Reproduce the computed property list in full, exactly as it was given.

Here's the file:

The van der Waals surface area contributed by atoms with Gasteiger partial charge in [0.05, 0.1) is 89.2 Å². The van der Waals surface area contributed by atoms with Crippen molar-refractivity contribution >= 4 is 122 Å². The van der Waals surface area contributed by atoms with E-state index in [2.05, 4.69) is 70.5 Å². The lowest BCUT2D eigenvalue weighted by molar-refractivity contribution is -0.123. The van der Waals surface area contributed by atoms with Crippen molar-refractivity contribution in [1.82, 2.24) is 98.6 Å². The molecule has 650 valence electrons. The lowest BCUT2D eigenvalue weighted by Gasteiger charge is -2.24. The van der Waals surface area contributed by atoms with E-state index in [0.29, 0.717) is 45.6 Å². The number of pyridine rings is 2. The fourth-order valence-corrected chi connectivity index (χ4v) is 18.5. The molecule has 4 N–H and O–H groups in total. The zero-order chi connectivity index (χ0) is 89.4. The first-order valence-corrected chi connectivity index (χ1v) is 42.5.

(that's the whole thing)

The van der Waals surface area contributed by atoms with Gasteiger partial charge in [0.05, 0.1) is 89.2 Å². The van der Waals surface area contributed by atoms with Crippen molar-refractivity contribution >= 4 is 122 Å². The van der Waals surface area contributed by atoms with E-state index in [2.05, 4.69) is 70.5 Å². The lowest BCUT2D eigenvalue weighted by molar-refractivity contribution is -0.123. The van der Waals surface area contributed by atoms with Crippen molar-refractivity contribution in [1.82, 2.24) is 98.6 Å². The molecule has 650 valence electrons. The lowest BCUT2D eigenvalue weighted by Gasteiger charge is -2.24. The van der Waals surface area contributed by atoms with E-state index in [0.29, 0.717) is 45.6 Å². The number of pyridine rings is 2. The fourth-order valence-corrected chi connectivity index (χ4v) is 18.5. The molecule has 4 N–H and O–H groups in total. The zero-order chi connectivity index (χ0) is 89.4. The first-order valence-corrected chi connectivity index (χ1v) is 42.5.